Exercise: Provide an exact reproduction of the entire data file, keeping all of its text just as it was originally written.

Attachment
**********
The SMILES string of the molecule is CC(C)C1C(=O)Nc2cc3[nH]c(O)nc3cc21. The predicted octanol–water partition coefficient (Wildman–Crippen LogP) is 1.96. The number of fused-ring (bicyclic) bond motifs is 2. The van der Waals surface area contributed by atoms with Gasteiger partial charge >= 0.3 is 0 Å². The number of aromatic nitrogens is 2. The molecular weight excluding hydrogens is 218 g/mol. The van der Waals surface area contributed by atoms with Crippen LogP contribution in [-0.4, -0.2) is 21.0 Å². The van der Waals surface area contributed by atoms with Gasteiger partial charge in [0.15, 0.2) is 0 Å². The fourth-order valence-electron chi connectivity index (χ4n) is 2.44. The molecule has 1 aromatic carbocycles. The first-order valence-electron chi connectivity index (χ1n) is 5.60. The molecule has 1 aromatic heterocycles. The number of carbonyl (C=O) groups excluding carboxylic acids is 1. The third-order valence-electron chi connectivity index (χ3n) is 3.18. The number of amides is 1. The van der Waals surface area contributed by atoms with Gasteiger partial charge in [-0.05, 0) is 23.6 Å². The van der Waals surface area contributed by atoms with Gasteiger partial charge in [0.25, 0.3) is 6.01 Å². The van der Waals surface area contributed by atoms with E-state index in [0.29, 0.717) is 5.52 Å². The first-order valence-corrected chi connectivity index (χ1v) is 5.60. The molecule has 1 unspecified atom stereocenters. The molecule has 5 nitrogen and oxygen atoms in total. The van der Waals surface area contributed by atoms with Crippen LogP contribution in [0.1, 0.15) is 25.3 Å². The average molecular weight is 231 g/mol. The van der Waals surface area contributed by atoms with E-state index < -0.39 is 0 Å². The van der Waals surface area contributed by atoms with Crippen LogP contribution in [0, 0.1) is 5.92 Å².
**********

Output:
The SMILES string of the molecule is CC(C)C1C(=O)Nc2cc3[nH]c(O)nc3cc21. The predicted octanol–water partition coefficient (Wildman–Crippen LogP) is 1.96. The number of fused-ring (bicyclic) bond motifs is 2. The van der Waals surface area contributed by atoms with Gasteiger partial charge >= 0.3 is 0 Å². The number of aromatic nitrogens is 2. The molecular weight excluding hydrogens is 218 g/mol. The van der Waals surface area contributed by atoms with Crippen LogP contribution in [-0.4, -0.2) is 21.0 Å². The van der Waals surface area contributed by atoms with Gasteiger partial charge in [0.15, 0.2) is 0 Å². The fourth-order valence-electron chi connectivity index (χ4n) is 2.44. The molecule has 1 aromatic carbocycles. The first-order valence-electron chi connectivity index (χ1n) is 5.60. The molecule has 1 aromatic heterocycles. The number of carbonyl (C=O) groups excluding carboxylic acids is 1. The third-order valence-electron chi connectivity index (χ3n) is 3.18. The number of amides is 1. The van der Waals surface area contributed by atoms with Gasteiger partial charge in [-0.05, 0) is 23.6 Å². The van der Waals surface area contributed by atoms with Gasteiger partial charge in [0.25, 0.3) is 6.01 Å². The van der Waals surface area contributed by atoms with E-state index in [0.29, 0.717) is 5.52 Å². The first-order valence-corrected chi connectivity index (χ1v) is 5.60. The molecule has 1 unspecified atom stereocenters. The molecule has 5 nitrogen and oxygen atoms in total. The van der Waals surface area contributed by atoms with Crippen LogP contribution in [0.1, 0.15) is 25.3 Å². The average molecular weight is 231 g/mol. The van der Waals surface area contributed by atoms with E-state index < -0.39 is 0 Å². The van der Waals surface area contributed by atoms with Crippen LogP contribution in [0, 0.1) is 5.92 Å².